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Nick Ahmed is now producing at the plate

He’s hitting for power now.

Arizona Diamondbacks v Colorado Rockies Photo by Dustin Bradford/Getty Images

Nick Ahmed has never been in the big leagues because of his bat. Among 243 players with at least 1,000 plate appearances spanning from the All-Star break in 2016 to the All-Star break in 2019, his wRC+ of 80 ranked 227th. His glove is what kept him in big league lineups, as his total defensive value in that time ranked 30th among that group.

Last season he reached a career high in games and plate appearances being in the role of the Diamondbacks primary shortstop. Thanks to his career-high 84 wRC+, he showed that he could be a serviceable, but rather unspectacular player at the big league level, putting up 1.7 fWAR in a full-season, another career-high.

It was the same story in the first half of 2019. Once again in the role of the Diamondbacks starting shortstop, he hit his way to an 86 wRC+, showing an aggressive profile with decent contact skills and little power at the plate. He struggled to consistently make hard contact and hit the ball into the ground at a non-ideal level.

Jump forward to where we are now, the second half. Nick Ahmed is now hitting better than he ever has. His contact rate is now considerably above-average, he’s walking at an above-average rate, and perhaps most surprisingly, he’s hitting for power.

There have been 113 hitters to qualify in both the first and second half this season, Ahmed being one. Only two of those hitters (Jorge Soler and Christian Walker) have increased their walk-percentage more than him. Only two hitters have since larger decreases in their strikeout-percentage (Jorge Soler and Kyle Schwarber).

Only Soler has improved upon his strikeout and walk numbers in the second half more than Ahmed. As for power, only 18 of those hitters have seen larger increases in their ISO’s. Of those 18 hitters, the only one with a larger decrease in K-BB-rate is once again, Soler.

In terms of power and plate skills, Ahmed surely looks like one of the most improved hitters so far in the second half.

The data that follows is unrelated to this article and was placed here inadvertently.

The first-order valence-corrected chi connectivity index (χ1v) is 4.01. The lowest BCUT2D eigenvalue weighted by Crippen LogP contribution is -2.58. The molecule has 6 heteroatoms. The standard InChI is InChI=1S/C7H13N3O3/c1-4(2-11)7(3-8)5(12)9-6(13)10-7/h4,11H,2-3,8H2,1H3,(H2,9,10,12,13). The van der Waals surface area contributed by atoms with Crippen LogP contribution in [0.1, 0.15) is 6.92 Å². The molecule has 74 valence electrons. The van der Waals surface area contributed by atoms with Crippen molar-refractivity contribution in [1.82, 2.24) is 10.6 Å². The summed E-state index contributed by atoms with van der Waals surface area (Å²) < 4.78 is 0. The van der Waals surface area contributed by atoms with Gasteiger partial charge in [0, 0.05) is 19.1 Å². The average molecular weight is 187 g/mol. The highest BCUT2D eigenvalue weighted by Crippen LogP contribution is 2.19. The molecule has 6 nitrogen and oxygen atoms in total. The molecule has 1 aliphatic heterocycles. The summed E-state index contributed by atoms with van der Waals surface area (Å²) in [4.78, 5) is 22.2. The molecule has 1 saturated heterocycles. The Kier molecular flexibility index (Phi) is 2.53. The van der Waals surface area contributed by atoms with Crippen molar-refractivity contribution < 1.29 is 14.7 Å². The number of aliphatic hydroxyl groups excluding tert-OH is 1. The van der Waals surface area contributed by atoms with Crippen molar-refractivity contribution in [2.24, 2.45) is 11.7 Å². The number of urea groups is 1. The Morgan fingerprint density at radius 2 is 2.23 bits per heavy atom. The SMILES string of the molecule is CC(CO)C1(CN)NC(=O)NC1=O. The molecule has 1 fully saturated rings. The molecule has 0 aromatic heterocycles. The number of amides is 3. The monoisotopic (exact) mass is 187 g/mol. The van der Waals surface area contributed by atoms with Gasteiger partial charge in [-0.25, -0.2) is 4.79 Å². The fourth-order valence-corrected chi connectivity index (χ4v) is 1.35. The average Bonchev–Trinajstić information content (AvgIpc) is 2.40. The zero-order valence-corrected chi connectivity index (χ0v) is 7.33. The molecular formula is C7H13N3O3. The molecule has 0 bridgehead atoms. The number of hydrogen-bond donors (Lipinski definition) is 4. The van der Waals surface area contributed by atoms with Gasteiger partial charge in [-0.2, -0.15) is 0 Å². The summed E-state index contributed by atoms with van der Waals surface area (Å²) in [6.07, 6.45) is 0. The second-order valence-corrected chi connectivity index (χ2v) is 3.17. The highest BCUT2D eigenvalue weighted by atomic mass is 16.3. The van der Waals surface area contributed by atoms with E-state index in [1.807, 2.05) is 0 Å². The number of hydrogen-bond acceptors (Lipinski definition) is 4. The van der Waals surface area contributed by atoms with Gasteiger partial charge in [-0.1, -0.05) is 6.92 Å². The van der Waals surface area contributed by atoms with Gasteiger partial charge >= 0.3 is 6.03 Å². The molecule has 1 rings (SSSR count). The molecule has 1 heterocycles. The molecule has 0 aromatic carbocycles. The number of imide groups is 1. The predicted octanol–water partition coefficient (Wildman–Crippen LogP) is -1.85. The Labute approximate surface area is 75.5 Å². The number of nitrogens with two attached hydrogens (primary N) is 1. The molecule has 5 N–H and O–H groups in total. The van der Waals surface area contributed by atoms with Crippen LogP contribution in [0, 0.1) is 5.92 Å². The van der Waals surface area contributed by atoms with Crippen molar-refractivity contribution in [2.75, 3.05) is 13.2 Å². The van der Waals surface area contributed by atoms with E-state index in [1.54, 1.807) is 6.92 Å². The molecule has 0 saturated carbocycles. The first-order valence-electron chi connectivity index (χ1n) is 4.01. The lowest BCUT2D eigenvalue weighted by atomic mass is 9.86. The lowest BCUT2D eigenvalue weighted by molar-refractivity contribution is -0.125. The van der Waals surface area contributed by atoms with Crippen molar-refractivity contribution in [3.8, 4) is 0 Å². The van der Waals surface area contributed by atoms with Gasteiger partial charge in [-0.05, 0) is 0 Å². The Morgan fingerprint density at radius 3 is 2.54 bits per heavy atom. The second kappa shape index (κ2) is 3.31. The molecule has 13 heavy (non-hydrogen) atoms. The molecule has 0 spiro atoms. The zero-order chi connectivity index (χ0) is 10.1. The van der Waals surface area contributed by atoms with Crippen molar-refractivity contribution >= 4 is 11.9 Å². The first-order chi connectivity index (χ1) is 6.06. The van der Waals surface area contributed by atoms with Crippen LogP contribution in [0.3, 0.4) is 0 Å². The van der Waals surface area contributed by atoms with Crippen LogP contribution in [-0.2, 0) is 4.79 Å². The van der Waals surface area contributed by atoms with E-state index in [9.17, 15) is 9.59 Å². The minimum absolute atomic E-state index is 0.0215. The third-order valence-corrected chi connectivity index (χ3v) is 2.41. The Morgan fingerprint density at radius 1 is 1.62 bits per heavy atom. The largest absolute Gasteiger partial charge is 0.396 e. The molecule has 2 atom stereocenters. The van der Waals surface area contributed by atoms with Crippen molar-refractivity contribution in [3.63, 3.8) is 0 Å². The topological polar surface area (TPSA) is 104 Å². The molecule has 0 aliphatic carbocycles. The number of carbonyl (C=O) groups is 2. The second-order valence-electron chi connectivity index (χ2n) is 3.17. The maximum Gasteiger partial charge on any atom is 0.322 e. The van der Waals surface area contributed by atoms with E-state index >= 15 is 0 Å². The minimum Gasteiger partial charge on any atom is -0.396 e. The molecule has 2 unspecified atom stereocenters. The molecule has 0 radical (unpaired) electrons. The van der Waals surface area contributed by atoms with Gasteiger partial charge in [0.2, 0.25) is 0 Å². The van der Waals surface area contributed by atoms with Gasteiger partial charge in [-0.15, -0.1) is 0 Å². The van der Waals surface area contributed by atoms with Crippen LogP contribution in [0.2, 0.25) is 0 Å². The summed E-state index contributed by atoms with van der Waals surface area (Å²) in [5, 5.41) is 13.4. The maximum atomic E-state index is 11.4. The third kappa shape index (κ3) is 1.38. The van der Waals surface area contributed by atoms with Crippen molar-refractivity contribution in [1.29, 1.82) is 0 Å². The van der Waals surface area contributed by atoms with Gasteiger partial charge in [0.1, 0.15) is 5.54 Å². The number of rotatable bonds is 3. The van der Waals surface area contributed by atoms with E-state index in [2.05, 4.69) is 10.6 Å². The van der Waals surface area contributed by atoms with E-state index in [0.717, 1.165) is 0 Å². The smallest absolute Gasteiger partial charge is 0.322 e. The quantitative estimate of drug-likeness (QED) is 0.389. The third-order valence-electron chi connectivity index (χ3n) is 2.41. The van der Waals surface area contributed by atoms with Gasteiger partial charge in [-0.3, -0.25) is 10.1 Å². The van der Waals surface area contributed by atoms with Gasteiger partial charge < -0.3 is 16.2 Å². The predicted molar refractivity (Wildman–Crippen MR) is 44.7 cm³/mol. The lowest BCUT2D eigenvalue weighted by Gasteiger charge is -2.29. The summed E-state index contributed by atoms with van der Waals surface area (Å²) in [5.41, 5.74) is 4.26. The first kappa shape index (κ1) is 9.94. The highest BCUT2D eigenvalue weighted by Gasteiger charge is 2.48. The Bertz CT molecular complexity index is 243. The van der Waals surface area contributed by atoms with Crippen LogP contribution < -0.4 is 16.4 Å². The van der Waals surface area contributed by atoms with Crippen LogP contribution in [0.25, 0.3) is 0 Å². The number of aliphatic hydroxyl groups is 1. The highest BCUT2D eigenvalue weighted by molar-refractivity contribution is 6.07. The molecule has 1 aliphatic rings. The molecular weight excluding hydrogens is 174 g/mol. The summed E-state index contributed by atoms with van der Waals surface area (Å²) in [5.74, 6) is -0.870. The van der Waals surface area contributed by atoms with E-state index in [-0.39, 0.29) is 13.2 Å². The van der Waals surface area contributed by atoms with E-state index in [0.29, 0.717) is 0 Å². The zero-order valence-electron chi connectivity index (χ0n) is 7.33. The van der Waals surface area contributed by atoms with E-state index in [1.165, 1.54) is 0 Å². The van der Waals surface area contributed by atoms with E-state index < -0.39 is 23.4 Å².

Circled dot is Ahmed

A big factor in Ahmed’s recent improvements has been his ability to be able to produce hard-contact on a more consistent basis. Before last June, the highest barrel-percentage he posted in a month was 7.8 percent in April of 2018, which he ended up topping that month (7.9 percent). Then in July, he upped his barrel-percentage to 8.8 percent. So far in August, he’s almost doubled his previous high for a month, as his rate for the month currently stands at 16.3 percent.

The more interesting part has been Ahmed’s improvement on a certain type of pitch. Before July of this season, Ahmed had put 381 breaking pitches into play throughout his whole career. Only nine of those were classified as barrels, a mere 2.4 percent. Since July 1st, he’s put 29 breaking pitches into play. Six of those have been barrels, a noticeably improved rate of 20.7 percent. In August, four of the ten breaking pitches he’s put into play have been barrels, two home runs, a triple, and a double.

Part of the increase in power could just simply be Ahmed hunting the right more pitches more often, while the improvements in plate skills could be him laying off of bad ones more often. He’s seen a large dip in his rate of swinging at pitches outside the zone, perhaps aiding the strides he’s made in his walk and strikeout numbers.

It’s extremely unlikely that Nick Ahmed hits at the level he’s been hitting at in the second-half (136 wRC+) for an extended period of time, but maybe this stretch could signify that he’s more than what he hit for before this (86 wRC+). His true-talent level could lie somewhere in the middle, but with his glove, the outlook on his value turns into something way better if he can manage to hit somewhere around a 100 to 110 wRC+.

Patrick Brennan loves to research pitchers and minor leaguers with data. You can find additional work of his at Royals Review and Royals Farm Report. You can also find him on Twitter @paintingcorner.